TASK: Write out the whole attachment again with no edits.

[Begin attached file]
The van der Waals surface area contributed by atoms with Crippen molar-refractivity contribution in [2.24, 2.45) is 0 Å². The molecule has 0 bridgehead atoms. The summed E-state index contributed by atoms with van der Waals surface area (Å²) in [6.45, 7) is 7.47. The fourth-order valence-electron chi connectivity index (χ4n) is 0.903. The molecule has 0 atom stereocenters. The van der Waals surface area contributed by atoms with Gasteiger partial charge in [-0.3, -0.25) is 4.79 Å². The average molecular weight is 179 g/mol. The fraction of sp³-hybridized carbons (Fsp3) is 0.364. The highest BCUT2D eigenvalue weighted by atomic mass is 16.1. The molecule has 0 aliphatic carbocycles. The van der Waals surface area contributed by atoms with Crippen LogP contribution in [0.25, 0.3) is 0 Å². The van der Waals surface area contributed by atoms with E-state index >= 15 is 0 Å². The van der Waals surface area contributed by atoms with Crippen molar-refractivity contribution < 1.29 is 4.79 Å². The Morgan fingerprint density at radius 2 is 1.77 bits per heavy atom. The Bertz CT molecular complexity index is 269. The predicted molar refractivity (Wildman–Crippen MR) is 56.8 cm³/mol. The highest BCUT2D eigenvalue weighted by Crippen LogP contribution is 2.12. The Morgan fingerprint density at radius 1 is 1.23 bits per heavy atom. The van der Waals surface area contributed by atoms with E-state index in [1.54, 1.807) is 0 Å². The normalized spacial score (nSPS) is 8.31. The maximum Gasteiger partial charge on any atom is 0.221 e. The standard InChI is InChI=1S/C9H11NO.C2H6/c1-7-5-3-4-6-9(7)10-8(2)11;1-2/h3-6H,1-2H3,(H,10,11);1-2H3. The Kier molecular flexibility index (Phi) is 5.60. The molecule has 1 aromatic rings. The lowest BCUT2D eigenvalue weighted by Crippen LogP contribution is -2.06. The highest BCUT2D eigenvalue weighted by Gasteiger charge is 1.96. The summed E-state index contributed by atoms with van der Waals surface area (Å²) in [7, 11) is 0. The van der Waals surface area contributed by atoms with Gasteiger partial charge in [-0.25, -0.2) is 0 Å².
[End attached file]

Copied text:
The van der Waals surface area contributed by atoms with Crippen molar-refractivity contribution in [2.24, 2.45) is 0 Å². The molecule has 0 bridgehead atoms. The summed E-state index contributed by atoms with van der Waals surface area (Å²) in [6.45, 7) is 7.47. The fourth-order valence-electron chi connectivity index (χ4n) is 0.903. The molecule has 0 atom stereocenters. The van der Waals surface area contributed by atoms with Gasteiger partial charge in [-0.3, -0.25) is 4.79 Å². The average molecular weight is 179 g/mol. The fraction of sp³-hybridized carbons (Fsp3) is 0.364. The highest BCUT2D eigenvalue weighted by atomic mass is 16.1. The molecule has 0 aliphatic carbocycles. The van der Waals surface area contributed by atoms with Crippen LogP contribution in [0.25, 0.3) is 0 Å². The van der Waals surface area contributed by atoms with E-state index >= 15 is 0 Å². The van der Waals surface area contributed by atoms with Crippen molar-refractivity contribution < 1.29 is 4.79 Å². The Morgan fingerprint density at radius 2 is 1.77 bits per heavy atom. The Bertz CT molecular complexity index is 269. The predicted molar refractivity (Wildman–Crippen MR) is 56.8 cm³/mol. The highest BCUT2D eigenvalue weighted by Crippen LogP contribution is 2.12. The Morgan fingerprint density at radius 1 is 1.23 bits per heavy atom. The van der Waals surface area contributed by atoms with E-state index in [1.54, 1.807) is 0 Å². The normalized spacial score (nSPS) is 8.31. The maximum Gasteiger partial charge on any atom is 0.221 e. The standard InChI is InChI=1S/C9H11NO.C2H6/c1-7-5-3-4-6-9(7)10-8(2)11;1-2/h3-6H,1-2H3,(H,10,11);1-2H3. The Kier molecular flexibility index (Phi) is 5.60. The molecule has 1 aromatic rings. The lowest BCUT2D eigenvalue weighted by Crippen LogP contribution is -2.06. The highest BCUT2D eigenvalue weighted by Gasteiger charge is 1.96. The summed E-state index contributed by atoms with van der Waals surface area (Å²) in [7, 11) is 0. The van der Waals surface area contributed by atoms with Gasteiger partial charge in [-0.25, -0.2) is 0 Å².